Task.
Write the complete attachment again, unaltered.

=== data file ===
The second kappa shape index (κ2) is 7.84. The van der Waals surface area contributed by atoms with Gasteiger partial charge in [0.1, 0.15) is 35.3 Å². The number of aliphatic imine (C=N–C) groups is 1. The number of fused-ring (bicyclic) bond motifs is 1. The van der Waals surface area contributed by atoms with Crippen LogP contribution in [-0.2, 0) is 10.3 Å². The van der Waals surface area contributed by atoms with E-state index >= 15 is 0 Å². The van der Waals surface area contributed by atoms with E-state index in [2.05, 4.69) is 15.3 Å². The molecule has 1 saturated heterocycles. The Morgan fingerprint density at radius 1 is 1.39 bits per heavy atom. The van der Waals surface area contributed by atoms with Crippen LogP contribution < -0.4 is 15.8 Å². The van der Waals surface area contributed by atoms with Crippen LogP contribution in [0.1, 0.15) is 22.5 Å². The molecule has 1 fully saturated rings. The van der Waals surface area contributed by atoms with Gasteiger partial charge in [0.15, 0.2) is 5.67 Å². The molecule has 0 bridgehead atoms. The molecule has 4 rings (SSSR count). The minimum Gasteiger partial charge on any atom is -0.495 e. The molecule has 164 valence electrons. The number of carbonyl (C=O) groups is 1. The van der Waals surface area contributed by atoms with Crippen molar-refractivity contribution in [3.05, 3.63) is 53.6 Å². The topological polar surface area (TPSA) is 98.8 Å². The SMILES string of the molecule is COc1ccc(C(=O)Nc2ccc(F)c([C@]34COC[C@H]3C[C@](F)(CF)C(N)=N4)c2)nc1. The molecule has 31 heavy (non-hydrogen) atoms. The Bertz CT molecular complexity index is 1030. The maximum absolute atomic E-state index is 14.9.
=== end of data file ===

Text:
The second kappa shape index (κ2) is 7.84. The van der Waals surface area contributed by atoms with Gasteiger partial charge in [0.1, 0.15) is 35.3 Å². The number of aliphatic imine (C=N–C) groups is 1. The number of fused-ring (bicyclic) bond motifs is 1. The van der Waals surface area contributed by atoms with Crippen LogP contribution in [-0.2, 0) is 10.3 Å². The van der Waals surface area contributed by atoms with E-state index >= 15 is 0 Å². The van der Waals surface area contributed by atoms with E-state index in [2.05, 4.69) is 15.3 Å². The molecule has 1 saturated heterocycles. The Morgan fingerprint density at radius 1 is 1.39 bits per heavy atom. The van der Waals surface area contributed by atoms with Crippen LogP contribution < -0.4 is 15.8 Å². The van der Waals surface area contributed by atoms with Crippen LogP contribution in [0.1, 0.15) is 22.5 Å². The molecule has 1 fully saturated rings. The van der Waals surface area contributed by atoms with Gasteiger partial charge in [0.15, 0.2) is 5.67 Å². The molecule has 0 bridgehead atoms. The molecule has 4 rings (SSSR count). The minimum Gasteiger partial charge on any atom is -0.495 e. The molecule has 164 valence electrons. The number of carbonyl (C=O) groups is 1. The van der Waals surface area contributed by atoms with Crippen molar-refractivity contribution in [3.05, 3.63) is 53.6 Å². The topological polar surface area (TPSA) is 98.8 Å². The SMILES string of the molecule is COc1ccc(C(=O)Nc2ccc(F)c([C@]34COC[C@H]3C[C@](F)(CF)C(N)=N4)c2)nc1. The molecule has 31 heavy (non-hydrogen) atoms. The Bertz CT molecular complexity index is 1030. The maximum absolute atomic E-state index is 14.9.